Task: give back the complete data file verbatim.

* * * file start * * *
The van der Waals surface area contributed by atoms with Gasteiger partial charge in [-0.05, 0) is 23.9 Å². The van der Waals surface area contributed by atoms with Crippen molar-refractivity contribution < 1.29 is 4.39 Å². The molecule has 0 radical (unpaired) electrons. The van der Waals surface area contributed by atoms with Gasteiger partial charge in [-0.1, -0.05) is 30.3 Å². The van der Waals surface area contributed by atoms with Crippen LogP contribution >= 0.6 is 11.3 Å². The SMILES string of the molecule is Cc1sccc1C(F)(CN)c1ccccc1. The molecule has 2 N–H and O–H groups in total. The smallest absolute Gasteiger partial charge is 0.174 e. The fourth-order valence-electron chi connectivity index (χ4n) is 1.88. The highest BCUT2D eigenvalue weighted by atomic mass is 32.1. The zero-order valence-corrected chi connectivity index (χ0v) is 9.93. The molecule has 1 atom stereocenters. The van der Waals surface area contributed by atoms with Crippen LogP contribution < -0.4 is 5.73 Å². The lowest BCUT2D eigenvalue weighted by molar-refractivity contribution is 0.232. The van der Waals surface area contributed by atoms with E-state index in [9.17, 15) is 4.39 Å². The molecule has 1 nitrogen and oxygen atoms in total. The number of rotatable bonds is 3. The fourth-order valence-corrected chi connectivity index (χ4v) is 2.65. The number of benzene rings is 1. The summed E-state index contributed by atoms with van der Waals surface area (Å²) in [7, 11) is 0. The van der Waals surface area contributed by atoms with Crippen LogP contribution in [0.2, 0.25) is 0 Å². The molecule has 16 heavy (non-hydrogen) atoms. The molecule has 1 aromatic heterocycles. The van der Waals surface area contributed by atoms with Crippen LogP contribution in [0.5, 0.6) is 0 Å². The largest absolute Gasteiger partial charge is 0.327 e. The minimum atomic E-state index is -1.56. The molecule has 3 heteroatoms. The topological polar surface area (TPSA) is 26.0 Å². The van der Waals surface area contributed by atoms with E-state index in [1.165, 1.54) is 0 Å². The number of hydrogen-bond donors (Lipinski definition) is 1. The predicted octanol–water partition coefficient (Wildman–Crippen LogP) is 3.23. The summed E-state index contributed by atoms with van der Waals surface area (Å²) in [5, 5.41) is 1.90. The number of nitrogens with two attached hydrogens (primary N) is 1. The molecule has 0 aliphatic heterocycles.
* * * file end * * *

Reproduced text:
The van der Waals surface area contributed by atoms with Gasteiger partial charge in [-0.05, 0) is 23.9 Å². The van der Waals surface area contributed by atoms with Crippen molar-refractivity contribution < 1.29 is 4.39 Å². The molecule has 0 radical (unpaired) electrons. The van der Waals surface area contributed by atoms with Gasteiger partial charge in [-0.1, -0.05) is 30.3 Å². The van der Waals surface area contributed by atoms with Crippen LogP contribution >= 0.6 is 11.3 Å². The SMILES string of the molecule is Cc1sccc1C(F)(CN)c1ccccc1. The molecule has 2 N–H and O–H groups in total. The smallest absolute Gasteiger partial charge is 0.174 e. The fourth-order valence-electron chi connectivity index (χ4n) is 1.88. The highest BCUT2D eigenvalue weighted by atomic mass is 32.1. The zero-order valence-corrected chi connectivity index (χ0v) is 9.93. The molecule has 1 atom stereocenters. The van der Waals surface area contributed by atoms with Crippen LogP contribution < -0.4 is 5.73 Å². The lowest BCUT2D eigenvalue weighted by molar-refractivity contribution is 0.232. The van der Waals surface area contributed by atoms with E-state index in [9.17, 15) is 4.39 Å². The molecule has 1 nitrogen and oxygen atoms in total. The number of rotatable bonds is 3. The fourth-order valence-corrected chi connectivity index (χ4v) is 2.65. The number of benzene rings is 1. The summed E-state index contributed by atoms with van der Waals surface area (Å²) in [7, 11) is 0. The van der Waals surface area contributed by atoms with Crippen LogP contribution in [0.2, 0.25) is 0 Å². The molecule has 16 heavy (non-hydrogen) atoms. The molecule has 1 aromatic heterocycles. The van der Waals surface area contributed by atoms with Crippen LogP contribution in [0.5, 0.6) is 0 Å². The largest absolute Gasteiger partial charge is 0.327 e. The minimum atomic E-state index is -1.56. The molecule has 3 heteroatoms. The topological polar surface area (TPSA) is 26.0 Å². The van der Waals surface area contributed by atoms with E-state index in [1.165, 1.54) is 0 Å². The number of hydrogen-bond donors (Lipinski definition) is 1. The predicted octanol–water partition coefficient (Wildman–Crippen LogP) is 3.23. The summed E-state index contributed by atoms with van der Waals surface area (Å²) in [5, 5.41) is 1.90. The number of nitrogens with two attached hydrogens (primary N) is 1. The molecule has 0 aliphatic heterocycles.